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Two students are debating their answers to the previous questions: Student 1: Stars far from the center of the Milky Way are all moving at about the same speed . If most of the Milky Way's mass is located in its center, then stars far away from the center would orbit slower than stars closer to the center. Since this is not what we see, this must mean there is more mass throughout the outer regions of the galaxy than we can see. This a/so means that the Milky Way's stars feel a greater gravitational force than we originally expected. Student 2: / disagree. There are fewer stars in the outskirts of the Milky Way than in the center, so there 's less mass out there than at the center. Most of the Milky Way's mass must be at its center . So, since the stars are all going about the same speed, where the mass is located must not affect their speed. The gravitational force these stars feel probably gets weaker just like we would expect. Do you agree or disagree with either or both of the students? Explain your reasoning.
Is there more or less mass in the Milky Way's disk and halo than we can see? Explain your reasoning.
From the real rotation curve of the MWG, orbital speed appears to increase up until the edge of the central bulge, then plateaus beyond.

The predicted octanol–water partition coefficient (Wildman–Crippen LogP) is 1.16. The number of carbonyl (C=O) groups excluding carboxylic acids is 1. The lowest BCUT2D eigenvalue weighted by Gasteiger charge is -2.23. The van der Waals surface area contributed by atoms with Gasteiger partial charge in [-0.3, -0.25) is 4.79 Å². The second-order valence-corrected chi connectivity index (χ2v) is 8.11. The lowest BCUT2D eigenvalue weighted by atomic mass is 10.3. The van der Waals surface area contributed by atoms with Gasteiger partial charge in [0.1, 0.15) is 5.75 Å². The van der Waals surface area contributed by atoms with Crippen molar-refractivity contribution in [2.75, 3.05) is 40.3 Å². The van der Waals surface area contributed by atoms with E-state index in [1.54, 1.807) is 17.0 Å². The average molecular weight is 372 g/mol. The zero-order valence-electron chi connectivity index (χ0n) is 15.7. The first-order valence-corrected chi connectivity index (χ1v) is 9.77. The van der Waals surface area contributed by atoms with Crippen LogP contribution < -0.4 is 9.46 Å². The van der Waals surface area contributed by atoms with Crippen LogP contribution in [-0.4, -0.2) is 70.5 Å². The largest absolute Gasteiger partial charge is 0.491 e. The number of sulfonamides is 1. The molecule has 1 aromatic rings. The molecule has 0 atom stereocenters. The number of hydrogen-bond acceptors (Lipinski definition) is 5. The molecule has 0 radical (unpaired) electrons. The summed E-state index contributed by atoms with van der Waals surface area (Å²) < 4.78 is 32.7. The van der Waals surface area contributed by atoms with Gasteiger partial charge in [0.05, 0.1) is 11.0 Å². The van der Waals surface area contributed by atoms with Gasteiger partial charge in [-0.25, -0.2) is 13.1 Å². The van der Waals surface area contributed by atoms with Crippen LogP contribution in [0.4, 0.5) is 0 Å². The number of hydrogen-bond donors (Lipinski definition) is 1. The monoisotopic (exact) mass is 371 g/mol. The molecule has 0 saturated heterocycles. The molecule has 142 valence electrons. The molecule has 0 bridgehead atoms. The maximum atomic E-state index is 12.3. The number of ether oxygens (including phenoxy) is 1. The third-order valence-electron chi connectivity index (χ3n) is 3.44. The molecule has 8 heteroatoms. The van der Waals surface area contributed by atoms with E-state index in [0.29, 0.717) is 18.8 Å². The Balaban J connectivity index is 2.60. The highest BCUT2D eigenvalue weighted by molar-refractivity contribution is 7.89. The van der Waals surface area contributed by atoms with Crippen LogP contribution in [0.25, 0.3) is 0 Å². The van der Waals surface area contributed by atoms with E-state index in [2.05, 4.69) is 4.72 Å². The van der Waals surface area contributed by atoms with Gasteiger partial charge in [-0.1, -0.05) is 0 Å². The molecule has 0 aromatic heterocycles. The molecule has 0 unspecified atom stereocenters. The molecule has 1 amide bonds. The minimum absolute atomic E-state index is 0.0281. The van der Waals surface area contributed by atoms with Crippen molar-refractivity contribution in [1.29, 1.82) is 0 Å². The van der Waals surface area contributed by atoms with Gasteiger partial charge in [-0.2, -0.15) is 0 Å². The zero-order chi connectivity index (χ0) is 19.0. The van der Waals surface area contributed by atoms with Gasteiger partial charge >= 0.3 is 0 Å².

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Complete the blanks in the sentences of the following paragraph by either writing in the necessary information or circling the correct response in the parentheses (). There are _____ planets inside Neptune 's orbit and ______ planets inside Mercurys orbit. However, the interior mass for Neptune is _____ (much greater than/approximately the same /much less than) the interior mass of Mercury. Neptune is ____ (much closer to/ much farther from about the same distance from) the Sun as/than Mercury. Therefore the gravitational force exerted on Neptune is ____ (stronger/weaker/about the same strength) as/than the force exerted on Mercury. As a result, Neptune has an orbital speed that is __ (much slower/ much faster/about the same speed) as/than the orbital speed of Mercury.
One way to estimate the amount of mass in a spiral galaxy is by looking at how much light the galaxy emits. Where there is more light, there must be more stars and hence more mass. When astronomers measure the amount of light emitted by different regions of a galaxy, they often find that more light is emitted from the center of the galaxy and less light is emitted from the outer regions. Based on the information provided above, where do you expect most of the mass of a galaxy to be located?
Two students are discussing their answers to Question: Student 1: I think the majority of the mass in the solar system must include both the Sun and the planets. As you get farther away from the Sun, the interior mass gets bigger and bigger because you include more planets. Student 2: I disagree . The majority of the mass in the solar system is from just the Sun by itself. Sure the mass gets a little bigger as you include more planets , but the additional mass from planets is really small. Do you agree or disagree with either or both of the students? Explain your reasoning.